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Ordinary People Taking Action
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I have wanted to move to a new home for a very long time, and while that’s not what this story is about, the context is important. It’s important because I have spent a lot of time looking at houses, and in doing so, I have noticed something: every house has a living space in which all seating is positioned to make the television more easily viewable. My own home is not an exception. This arrangement is so common that it’s always easy to identify which houses are staged and which are currently lived in. Televisions aren’t a focal point in a staged home.
On a related note, I recently read that habits are formed because of things that we do repeatedly, and often, our environment shapes these habits. It’s no wonder people come home, fall onto the sofa and settle into an hours-long daze of television watching. After all, you have a comfortable place to sit that is positioned right in front of the television. We’ve created the perfect environment for what some might argue is a not very productive habit.
A side story, completely unrelated to this (I will tie everything together soon, I promise) is that three years ago, I mentioned to my family that I really wanted a lemon tree. They were skeptical. In the state of Washington, there isn’t continuous year-round sunlight and warm weather. How would I manage to grow lemons? I told them I was committed to the task, and so, for Mother’s Day that year, I was the proud receiver of a lemon tree.
For three years now, I have babied this tree. I carefully place it outside from spring through fall, ensuring that it comes back inside when overnight temperatures drop below 50 degrees. The summer is the best season for the lemon tree as it soaks up rays of sunshine on the long summer days. Growing my lemon tree has required patience. The first two summers it really didn’t look like a lemon tree. There were just green leaves. The second year, green leaves with white blossoms. And, this year, it produced “lemons” which, by the end of summer, were still green. I would receive compliments on my lovely lime tree.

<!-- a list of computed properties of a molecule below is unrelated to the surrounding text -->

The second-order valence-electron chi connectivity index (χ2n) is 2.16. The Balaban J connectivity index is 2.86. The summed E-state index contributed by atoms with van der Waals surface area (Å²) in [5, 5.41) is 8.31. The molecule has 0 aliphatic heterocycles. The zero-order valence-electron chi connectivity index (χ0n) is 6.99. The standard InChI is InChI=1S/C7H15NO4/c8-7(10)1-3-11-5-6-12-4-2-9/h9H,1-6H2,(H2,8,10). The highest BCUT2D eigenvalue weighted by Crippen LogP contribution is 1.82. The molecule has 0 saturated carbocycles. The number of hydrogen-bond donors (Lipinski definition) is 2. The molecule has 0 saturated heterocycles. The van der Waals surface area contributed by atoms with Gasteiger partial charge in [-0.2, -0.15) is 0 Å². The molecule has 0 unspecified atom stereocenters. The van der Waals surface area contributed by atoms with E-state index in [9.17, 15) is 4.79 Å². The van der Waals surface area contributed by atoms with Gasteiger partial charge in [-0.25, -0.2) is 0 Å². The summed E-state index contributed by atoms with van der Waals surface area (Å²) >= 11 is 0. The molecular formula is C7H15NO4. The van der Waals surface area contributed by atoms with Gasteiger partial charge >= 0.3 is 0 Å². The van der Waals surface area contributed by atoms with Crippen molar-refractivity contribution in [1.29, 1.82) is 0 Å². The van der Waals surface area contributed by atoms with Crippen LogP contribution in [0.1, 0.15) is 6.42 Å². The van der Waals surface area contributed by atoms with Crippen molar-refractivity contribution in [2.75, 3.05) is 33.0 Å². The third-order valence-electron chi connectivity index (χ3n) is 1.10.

My lemon tree follows the same cycle as many other trees. Each autumn, the leaves start to fall and by winter, the leaves are completely gone. This year has been a little different, however. I brought it inside about a month ago, and it’s already lost almost every leaf. Yet, in hopes to save the lime-looking-lemons, the tree is positioned front and center in our main living room, right in front of a huge window. The tree has become the center point of the room: the focal point, you might say.
Multiple times throughout the day, I see the tree. In fact, on the days I work from home, I peek at it while on conference calls or looking up from my computer. What I have noticed is that this year, although the leaves are almost all gone, the lime-looking-lemons aren’t falling off at all. In fact, they are securely stuck to the branches. I know this because I check on them multiple times a day. The tree is protecting what it values most – the things that it’s supposed to produce. I mean, after all, it’s a lemon tree, so what is most important to this tree is, indeed, the lemons. Not only are the lemons securely attached, as of today, one of them is starting to yellow. A lime-looking-lemon is ripening into an actual lemon-looking-lemon.
With the tree being the focal point of the room, it has also become the focal point of several discussions. As friends come over, there is almost always a question about the tree. Primarily, why do we have a “dead-looking” tree in the middle of the living room? I explain that it isn’t dead, it’s very much alive – and cycling through the seasons while I protect it from the outdoor elements. So why do I care so much about growing lemons? The answer is simple: the tree brings me joy – and the thought of growing lemons brings me joy.
What I’ve learned is that the physical placement of the lemon tree in our home has made it a point of topic for me, my family and our friends. Our main living room doesn’t have a television in it – yet it does have a big, almost dead lime-looking-lemon tree in it. Just as I recently read, whatever we put front and center in our lives becomes the focal point, and this plays a crucial role in shaping our habits.
Here is what else I have learned. When the tree has maximum energy and strength, all the leaves and soon-to-be lemons are flourishing. Provided the tree has enough water and sunshine, it looks healthy and strong, like it can take on whatever comes its way. In the middle of the summer, it’s so strong that if I forget to water it a few times, there is enough in reserve to keep the tree healthy. As the seasons change and the tree gets less sunlight, the tree needs to shed its leaves to protect its base. If the leaves don’t fall, the tree simply doesn’t have enough nutrients to take care of its core.
And, this winter, this tree has gone through some really big changes. It finally has what it’s meant to produce: lemons. So, this winter, the tree must shed its leaves faster so that the tree can protect the lemons. Because, that is the job of the tree – to protect the one thing it is truly meant to do. To grow lemons.
As I look at this tree, every day, it’s a focal point of a very important habit. It allows me to think of the things that need to fall off – that I need to let go of – so that each day I can do the thing that I am truly meant to do. I recently named this tree Joy.
What are you choosing to put front and center in your life?
What habits are you consciously or less consciously creating?